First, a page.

Response to drug shortage: Heads up

Edition: April 2014 - Vol 22 Number 04
Article#: 4465
Author: Repertoire

There’s some good news about drug shortages in the United States. The U.S. Food and Drug Administration reported in October that the number of new shortages in 2012 was 117, down from 251 in 2011.

But there’s some not-so-good news too. “It’s still a big problem,” says Wayne Russell, senior director, pharmacy, Premier. “FDA data shows that the number of new drug shortages – and I have to emphasize ‘new’ – has declined this past year. But when you look at the total number of drugs still on the shortage list that have carried over, we’re still looking at over 300 drugs.” Many are generic injectables, including oncology agents and nutritional agents used primarily in the hospital setting, ambulatory clinic or infusion center.

“A number of market forces drive medication shortages,” says Andy Keller, vice president of inventory development, Cardinal Health. Some of the most common drivers are product quality issues, raw material shortages and quality issues, and manufacturing capacity constraints, he says. Some shortages are also caused when manufacturers cease production of a given product. “Although many manufacturers are working diligently to remediate product shortages and associated root causes, we expect product shortages to be a market reality for the foreseeable future.”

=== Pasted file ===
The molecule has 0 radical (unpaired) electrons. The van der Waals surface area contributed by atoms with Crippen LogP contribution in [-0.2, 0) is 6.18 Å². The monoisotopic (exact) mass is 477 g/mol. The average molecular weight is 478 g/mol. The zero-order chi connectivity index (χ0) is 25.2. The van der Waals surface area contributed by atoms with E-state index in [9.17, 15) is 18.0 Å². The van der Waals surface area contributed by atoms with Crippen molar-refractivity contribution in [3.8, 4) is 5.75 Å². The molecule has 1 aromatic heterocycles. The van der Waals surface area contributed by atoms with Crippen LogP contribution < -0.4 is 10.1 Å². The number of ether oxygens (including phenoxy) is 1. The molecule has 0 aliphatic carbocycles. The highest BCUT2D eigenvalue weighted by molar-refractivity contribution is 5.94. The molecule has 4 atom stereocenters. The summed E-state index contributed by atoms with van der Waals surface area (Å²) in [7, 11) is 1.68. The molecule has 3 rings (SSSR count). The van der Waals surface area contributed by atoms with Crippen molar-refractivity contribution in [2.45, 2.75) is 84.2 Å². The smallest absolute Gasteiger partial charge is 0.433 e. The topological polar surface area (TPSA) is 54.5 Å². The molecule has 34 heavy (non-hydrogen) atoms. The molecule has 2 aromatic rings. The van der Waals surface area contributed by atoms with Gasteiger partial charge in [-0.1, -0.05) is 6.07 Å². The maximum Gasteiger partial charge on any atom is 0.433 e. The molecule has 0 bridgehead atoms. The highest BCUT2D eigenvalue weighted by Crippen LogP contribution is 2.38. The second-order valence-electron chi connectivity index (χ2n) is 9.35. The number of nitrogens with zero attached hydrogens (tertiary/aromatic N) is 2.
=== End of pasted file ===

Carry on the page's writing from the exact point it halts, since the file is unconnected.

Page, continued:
Providers are seeing the same thing.

“There are many reasons why we ended up in the situation we are in regarding drug shortages,” says Mary Beth Lang, vice president, healthcare pharmacy and supply chain management commercial operations, UPMC, Pittsburgh, Pa. “But part of what we’re finding is, this whole situation has really forced us to get better at communication as an industry.”

Even in the recent past, information about current or impending shortages wasn’t readily available, she says. “But it is now.” Shortages have also forced the FDA to re-evaluate the way vendors notify the agency about impending interruptions of supply, as well as the process by which the agency approves alternatives. “It has forced us to look at items that only one vendor makes, and begin to seek alternatives. Things are getting better, but only because of how bad it was.”

“Shortages are complex and multi-faceted, and different therapies face different circumstances,” says David Gaugh, RPh, senior vice president of sciences and regulatory affairs, Generic Pharmaceutical Association. “Some therapies in shortage are only made by one or two manufacturers. Others cope with unplanned disruptions in manufacturing for any variety of reasons. There is no single cause, and no single solution.”

What’s going on?